A “batch” is understood as a group of animals that are in the same physiological state at a specific time. Batch management in breeder farms allows the organisation of work and is established with the aim of having a global planning of the farm.

Large farms tend to work in weekly bands, planning a weekly weaning day and concentrating most of the farrowings on certain days of the week and most of the coverings on other days. Due to the fact that the covering batches are large, a high number of farrowings and piglets are weaned weekly, which enables a comfortable filling of the transitions. This management facilitates the organisation of days off and concentrates the maternity staff on the busiest days in this area and the gestation staff on the busiest days in the farrowing area.

In small farms, the tendency is to organise the animals in bands of more than 1 week, normally with bands every 3 or 4 weeks. With this type of management, the benefits are the following:

  • Organise the work by weeks, so that some weeks will be dedicated exclusively to breedings, others to farrowings and others to weanings, thus optimising labour. Inseminations can be grouped as all the sows in the batch are weaned at the same time, and the gilts that enter this batch will have been previously synchronised hormonally with progestogens, or naturally, controlled by heat detection.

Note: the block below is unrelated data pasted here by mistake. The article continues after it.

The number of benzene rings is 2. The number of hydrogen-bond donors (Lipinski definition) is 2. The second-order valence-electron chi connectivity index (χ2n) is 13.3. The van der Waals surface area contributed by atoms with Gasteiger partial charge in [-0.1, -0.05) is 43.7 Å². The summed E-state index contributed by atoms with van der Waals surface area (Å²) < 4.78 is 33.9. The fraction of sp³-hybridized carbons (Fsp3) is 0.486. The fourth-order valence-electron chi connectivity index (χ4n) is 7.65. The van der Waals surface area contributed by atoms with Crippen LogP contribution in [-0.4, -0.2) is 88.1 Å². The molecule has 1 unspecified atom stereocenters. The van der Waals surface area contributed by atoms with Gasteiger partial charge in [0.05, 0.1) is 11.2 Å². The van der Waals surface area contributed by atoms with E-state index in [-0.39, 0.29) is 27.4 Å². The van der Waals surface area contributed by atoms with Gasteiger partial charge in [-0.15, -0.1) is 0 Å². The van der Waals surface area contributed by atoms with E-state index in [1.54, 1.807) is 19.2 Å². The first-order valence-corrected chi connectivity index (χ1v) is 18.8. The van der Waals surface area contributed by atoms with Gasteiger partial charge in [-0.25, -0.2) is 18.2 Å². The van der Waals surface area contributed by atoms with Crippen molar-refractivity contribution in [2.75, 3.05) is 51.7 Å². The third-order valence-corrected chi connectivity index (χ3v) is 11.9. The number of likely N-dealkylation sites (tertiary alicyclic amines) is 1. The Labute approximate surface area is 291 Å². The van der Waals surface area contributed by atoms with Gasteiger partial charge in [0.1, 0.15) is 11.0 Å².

• To bring out more numerous and homogeneous batches of piglets at weaning, thus facilitating the filling of transitions and reducing the number of trucks entering the farm. As instead of going weekly, they will go every 3 or 4 weeks and a higher number of animals will be loaded.
  • Sanitation will be more stable because of the all-in-all-out system. In the farrowing house, all piglets will be of the same age and will leave the farrowing house at the same time as the sows. Therefore, the planning of cleaning and disinfection is facilitated. This will avoid mixing of piglets of different ages, which reduces the possible transmission and recirculation of pathogens.

This handling also has some disadvantages such as:

  • Those sows that are left behind must be hormonally synchronised in order to be able to introduce them in the next mating batch.
  • The management of farrowing is complicated by the fact that farrowing takes place on almost the same days, so there will be no variation in piglet ages or sow lactation days.
  • On farms that are already in production, if a switch to banded management is made every 3 to 4 weeks, a reduction in production can be observed for several batches, mainly in terms of fertility, until the productive batches settles down.